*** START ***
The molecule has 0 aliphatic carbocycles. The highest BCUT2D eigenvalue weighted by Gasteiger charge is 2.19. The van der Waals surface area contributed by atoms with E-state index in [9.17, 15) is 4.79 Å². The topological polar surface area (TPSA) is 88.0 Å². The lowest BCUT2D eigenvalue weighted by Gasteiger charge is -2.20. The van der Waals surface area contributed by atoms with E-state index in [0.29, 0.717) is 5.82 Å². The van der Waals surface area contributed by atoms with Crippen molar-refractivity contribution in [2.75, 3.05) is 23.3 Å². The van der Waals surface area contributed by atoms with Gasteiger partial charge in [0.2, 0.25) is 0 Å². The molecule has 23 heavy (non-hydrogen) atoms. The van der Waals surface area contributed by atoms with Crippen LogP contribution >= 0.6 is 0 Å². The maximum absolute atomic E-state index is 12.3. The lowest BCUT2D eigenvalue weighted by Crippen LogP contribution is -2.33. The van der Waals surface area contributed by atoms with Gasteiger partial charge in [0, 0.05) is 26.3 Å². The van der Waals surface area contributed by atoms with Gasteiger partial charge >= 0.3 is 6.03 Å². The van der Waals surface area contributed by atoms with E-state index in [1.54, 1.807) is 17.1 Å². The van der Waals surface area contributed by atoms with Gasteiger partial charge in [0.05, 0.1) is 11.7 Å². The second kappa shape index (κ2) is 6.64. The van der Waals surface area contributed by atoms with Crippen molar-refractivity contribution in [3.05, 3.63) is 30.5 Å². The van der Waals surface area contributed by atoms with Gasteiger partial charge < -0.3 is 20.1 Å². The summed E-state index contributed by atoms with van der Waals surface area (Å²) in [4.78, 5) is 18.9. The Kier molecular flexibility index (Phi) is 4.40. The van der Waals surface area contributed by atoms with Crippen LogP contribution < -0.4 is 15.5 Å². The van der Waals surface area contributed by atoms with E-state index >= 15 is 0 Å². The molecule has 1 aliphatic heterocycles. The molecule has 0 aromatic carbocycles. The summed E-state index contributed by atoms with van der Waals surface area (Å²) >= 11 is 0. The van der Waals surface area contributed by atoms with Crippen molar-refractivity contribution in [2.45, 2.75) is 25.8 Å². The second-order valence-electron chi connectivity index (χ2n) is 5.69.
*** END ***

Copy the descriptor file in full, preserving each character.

The molecule has 0 aliphatic carbocycles. The highest BCUT2D eigenvalue weighted by Gasteiger charge is 2.19. The van der Waals surface area contributed by atoms with E-state index in [9.17, 15) is 4.79 Å². The topological polar surface area (TPSA) is 88.0 Å². The lowest BCUT2D eigenvalue weighted by Gasteiger charge is -2.20. The van der Waals surface area contributed by atoms with E-state index in [0.29, 0.717) is 5.82 Å². The van der Waals surface area contributed by atoms with Crippen molar-refractivity contribution in [2.75, 3.05) is 23.3 Å². The van der Waals surface area contributed by atoms with Gasteiger partial charge in [0.2, 0.25) is 0 Å². The molecule has 23 heavy (non-hydrogen) atoms. The van der Waals surface area contributed by atoms with Crippen LogP contribution >= 0.6 is 0 Å². The maximum absolute atomic E-state index is 12.3. The lowest BCUT2D eigenvalue weighted by Crippen LogP contribution is -2.33. The van der Waals surface area contributed by atoms with Gasteiger partial charge in [0, 0.05) is 26.3 Å². The van der Waals surface area contributed by atoms with Gasteiger partial charge >= 0.3 is 6.03 Å². The van der Waals surface area contributed by atoms with E-state index in [1.54, 1.807) is 17.1 Å². The van der Waals surface area contributed by atoms with Gasteiger partial charge in [0.05, 0.1) is 11.7 Å². The second kappa shape index (κ2) is 6.64. The van der Waals surface area contributed by atoms with Crippen molar-refractivity contribution in [3.05, 3.63) is 30.5 Å². The van der Waals surface area contributed by atoms with Gasteiger partial charge < -0.3 is 20.1 Å². The summed E-state index contributed by atoms with van der Waals surface area (Å²) in [4.78, 5) is 18.9. The Kier molecular flexibility index (Phi) is 4.40. The van der Waals surface area contributed by atoms with Crippen LogP contribution < -0.4 is 15.5 Å². The van der Waals surface area contributed by atoms with E-state index >= 15 is 0 Å². The molecule has 1 aliphatic heterocycles. The molecule has 0 aromatic carbocycles. The summed E-state index contributed by atoms with van der Waals surface area (Å²) >= 11 is 0. The van der Waals surface area contributed by atoms with Crippen molar-refractivity contribution in [2.45, 2.75) is 25.8 Å². The second-order valence-electron chi connectivity index (χ2n) is 5.69.